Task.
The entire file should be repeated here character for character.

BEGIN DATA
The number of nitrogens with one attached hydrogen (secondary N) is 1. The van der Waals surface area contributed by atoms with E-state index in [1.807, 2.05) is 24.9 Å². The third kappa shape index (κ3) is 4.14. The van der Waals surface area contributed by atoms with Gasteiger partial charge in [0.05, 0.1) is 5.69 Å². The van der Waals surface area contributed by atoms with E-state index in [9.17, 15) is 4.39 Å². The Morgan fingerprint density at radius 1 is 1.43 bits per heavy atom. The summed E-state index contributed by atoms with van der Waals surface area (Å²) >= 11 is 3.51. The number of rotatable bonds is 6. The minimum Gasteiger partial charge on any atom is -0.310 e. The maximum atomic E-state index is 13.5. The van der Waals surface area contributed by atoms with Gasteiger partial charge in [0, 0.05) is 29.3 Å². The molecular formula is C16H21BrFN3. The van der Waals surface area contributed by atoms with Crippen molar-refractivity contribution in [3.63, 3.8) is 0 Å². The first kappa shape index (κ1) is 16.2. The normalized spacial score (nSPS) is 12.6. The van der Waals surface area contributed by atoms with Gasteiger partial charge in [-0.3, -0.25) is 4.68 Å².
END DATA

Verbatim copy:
The number of nitrogens with one attached hydrogen (secondary N) is 1. The van der Waals surface area contributed by atoms with E-state index in [1.807, 2.05) is 24.9 Å². The third kappa shape index (κ3) is 4.14. The van der Waals surface area contributed by atoms with Gasteiger partial charge in [0.05, 0.1) is 5.69 Å². The van der Waals surface area contributed by atoms with E-state index in [9.17, 15) is 4.39 Å². The Morgan fingerprint density at radius 1 is 1.43 bits per heavy atom. The summed E-state index contributed by atoms with van der Waals surface area (Å²) >= 11 is 3.51. The number of rotatable bonds is 6. The minimum Gasteiger partial charge on any atom is -0.310 e. The maximum atomic E-state index is 13.5. The van der Waals surface area contributed by atoms with Gasteiger partial charge in [0, 0.05) is 29.3 Å². The molecular formula is C16H21BrFN3. The van der Waals surface area contributed by atoms with Crippen molar-refractivity contribution in [3.63, 3.8) is 0 Å². The first kappa shape index (κ1) is 16.2. The normalized spacial score (nSPS) is 12.6. The van der Waals surface area contributed by atoms with Gasteiger partial charge in [-0.3, -0.25) is 4.68 Å².